Being guided down on to the flight deck of HMS Iron Duke, this is the first appearance of the Fleet Air Arm’s next-generation helicopter on the back of a Royal Navy warship.
On a very wet December day, a Wildcat landed aboard the frigate in Portsmouth Harbour for three days of trials in and out of the ship’s harbour.
In just three years’ time, the fast and potent helicopter will be the backbone of the Royal Navy’s frigate and destroyer operations around the globe, replacing the trusted Lynx which has served the Fleet Air Arm loyally since the mid-70s.
There are extensive trials and tests which must be conducted before the Wildcat is declared operational. It might look like a Lynx (with the exception of the distinctive tailplane which provides the pilot with improved stability) and fly like a Lynx, but there the similarities end; it’s effectively a brand new aircraft rather than a revamp of the existing helicopter.
And as it’s a brand new aircraft, the Wildcat has to go back to basics, laying down the limits within which it can be operated at sea.
To that end the helicopter will join Iron Duke again next month for three weeks of flying on to and off the deck of the Type 23 frigate.
Before there can be any thought of such trials, however, the Wildcat team – from Agusta-Westland, the Yeovil firm which builds the Lynx, MoD experts, the Aircraft Test and Evaluation Centre at Boscombe Down, RN air engineers and technicians – needed to carry out some fundamental checks, hence three days aboard Iron Duke this week.
Although numerous simulations have been carried out, nothing compensates for doing something for real.
It fell to ex-Fleet Air Arm pilot Martin Dawkins and Lt Cdr Lee Evans from the Rotary Wing Test Squadron to set Wildcat down on the back of Iron Duke – for aviation enthusiasts the model being tested is Trials Installation 3, tail number ZZ402.
As well as landing on the frigate, the team needed to ensure Wildcat could be moved in and out of the hangar using the ship’s helicopter recovery system and (quite importantly) fit in the hangar (it does with a couple of metres to spare), can be refuelled, and can be armed.
All of the above can be done without putting to sea – and will save valuable time when the more rigorous flight tests are carried out next month – known as Ship Helicopter Operating Limits trials.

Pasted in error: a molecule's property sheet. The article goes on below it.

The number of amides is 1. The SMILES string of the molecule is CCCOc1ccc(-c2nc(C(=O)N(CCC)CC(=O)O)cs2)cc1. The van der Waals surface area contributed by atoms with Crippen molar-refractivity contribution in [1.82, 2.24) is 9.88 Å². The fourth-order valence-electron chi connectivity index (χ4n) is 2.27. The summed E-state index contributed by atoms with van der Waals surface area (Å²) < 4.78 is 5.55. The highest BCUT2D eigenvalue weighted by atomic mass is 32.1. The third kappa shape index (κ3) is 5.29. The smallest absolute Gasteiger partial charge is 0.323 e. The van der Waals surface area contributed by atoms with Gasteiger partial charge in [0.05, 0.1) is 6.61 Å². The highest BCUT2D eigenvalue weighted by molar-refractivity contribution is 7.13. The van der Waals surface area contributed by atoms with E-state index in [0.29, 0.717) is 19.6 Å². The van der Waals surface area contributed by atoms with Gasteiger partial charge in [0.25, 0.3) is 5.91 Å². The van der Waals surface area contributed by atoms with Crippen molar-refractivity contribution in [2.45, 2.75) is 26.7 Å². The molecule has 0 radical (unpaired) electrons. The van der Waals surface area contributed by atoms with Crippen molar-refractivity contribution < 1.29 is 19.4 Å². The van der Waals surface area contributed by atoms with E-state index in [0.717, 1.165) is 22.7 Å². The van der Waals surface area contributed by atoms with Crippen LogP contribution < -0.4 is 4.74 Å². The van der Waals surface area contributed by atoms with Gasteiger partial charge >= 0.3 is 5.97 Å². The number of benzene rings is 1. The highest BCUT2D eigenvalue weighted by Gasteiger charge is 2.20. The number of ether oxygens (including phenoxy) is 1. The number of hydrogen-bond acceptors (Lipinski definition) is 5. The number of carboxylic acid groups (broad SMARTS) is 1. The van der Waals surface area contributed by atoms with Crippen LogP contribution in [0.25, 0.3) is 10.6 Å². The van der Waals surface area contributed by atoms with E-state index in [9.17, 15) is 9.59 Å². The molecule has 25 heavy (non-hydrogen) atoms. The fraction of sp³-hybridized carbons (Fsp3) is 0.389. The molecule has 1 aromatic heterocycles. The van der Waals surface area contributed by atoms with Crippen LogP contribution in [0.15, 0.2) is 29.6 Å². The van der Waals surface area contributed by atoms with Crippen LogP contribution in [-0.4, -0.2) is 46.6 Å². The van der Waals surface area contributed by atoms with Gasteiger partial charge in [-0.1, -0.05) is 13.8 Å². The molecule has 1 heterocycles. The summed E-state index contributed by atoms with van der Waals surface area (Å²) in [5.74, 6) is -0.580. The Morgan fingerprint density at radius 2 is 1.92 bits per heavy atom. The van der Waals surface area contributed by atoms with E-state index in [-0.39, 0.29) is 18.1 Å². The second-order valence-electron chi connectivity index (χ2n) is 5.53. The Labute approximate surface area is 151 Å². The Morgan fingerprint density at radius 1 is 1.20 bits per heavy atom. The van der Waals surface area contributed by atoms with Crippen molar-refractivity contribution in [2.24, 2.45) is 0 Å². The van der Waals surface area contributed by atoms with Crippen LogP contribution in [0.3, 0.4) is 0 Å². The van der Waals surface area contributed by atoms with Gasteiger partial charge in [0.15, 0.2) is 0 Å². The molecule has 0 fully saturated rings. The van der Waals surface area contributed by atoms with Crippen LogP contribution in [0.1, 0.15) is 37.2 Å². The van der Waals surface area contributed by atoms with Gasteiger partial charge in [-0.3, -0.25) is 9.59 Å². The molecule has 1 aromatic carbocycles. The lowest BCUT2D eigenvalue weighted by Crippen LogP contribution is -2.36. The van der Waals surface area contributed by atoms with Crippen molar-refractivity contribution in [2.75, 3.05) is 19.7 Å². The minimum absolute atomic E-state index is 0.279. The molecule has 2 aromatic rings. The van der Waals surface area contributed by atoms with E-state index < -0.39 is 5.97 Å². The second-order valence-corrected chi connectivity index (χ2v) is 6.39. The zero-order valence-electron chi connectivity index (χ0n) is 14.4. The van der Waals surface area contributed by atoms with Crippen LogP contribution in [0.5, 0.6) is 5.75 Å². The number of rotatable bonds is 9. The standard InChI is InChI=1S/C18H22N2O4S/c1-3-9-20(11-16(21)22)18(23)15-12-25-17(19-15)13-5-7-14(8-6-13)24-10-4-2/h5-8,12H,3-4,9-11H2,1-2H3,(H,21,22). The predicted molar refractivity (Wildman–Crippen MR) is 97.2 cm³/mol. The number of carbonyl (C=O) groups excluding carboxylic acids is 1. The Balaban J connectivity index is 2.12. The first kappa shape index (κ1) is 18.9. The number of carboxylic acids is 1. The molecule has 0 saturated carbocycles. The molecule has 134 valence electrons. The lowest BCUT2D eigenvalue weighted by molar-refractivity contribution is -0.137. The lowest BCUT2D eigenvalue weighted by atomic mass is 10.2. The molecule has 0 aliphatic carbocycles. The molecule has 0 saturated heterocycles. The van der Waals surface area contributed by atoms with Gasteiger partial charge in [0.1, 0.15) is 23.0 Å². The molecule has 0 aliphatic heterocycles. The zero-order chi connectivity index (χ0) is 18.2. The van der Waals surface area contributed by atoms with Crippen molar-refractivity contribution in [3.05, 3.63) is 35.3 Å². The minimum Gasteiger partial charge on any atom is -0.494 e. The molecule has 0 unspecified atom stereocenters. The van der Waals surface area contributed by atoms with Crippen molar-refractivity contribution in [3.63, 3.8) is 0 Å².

So far the Wildcat team are impressed by the helicopter’s performance.
“It flies like a Lynx which is good from a pilot’s point of view. It’s stable, it’s got one third more power than a Lynx and that gives you much more confidence as a pilot,” explained Lt Cdr Evans.
The helicopter has already completed ‘hot and high’ trials in Colorado in the USA and has flown on to and off RFA Argus at sea.
For the next series of trials at sea with Iron Duke, the team will gradually increase the weight/payload – including attaching dummy torpedoes – of Wildcat in different sea, wind and temperature conditions. They will also test the helicopter’s ability to communicate and share data with the ship’s operations room team and command systems
There will be 31 people aboard Iron Duke, plus special instrumentation, to assess how Wildcat performs – and the mass of data and readings they record will take around nine months to analyse.
“The science going into the trials is amazing,” Lt Cdr Evans enthuses. He’s also looking forward to taking Wildcat to sea in earnest. “I love this job. It is demanding being a test pilot – you have to keep your eye on the ball. But to be the first test pilot to fly Wildcat at sea is beyond my wildest dreams. Awesome.”
Some 62 Wildcats are being bought by the MOD, 34 for the Army Air Corps, 28 for the Fleet Air Arm. The Army variant is due to begin operations in 2014, the Navy model the following year.
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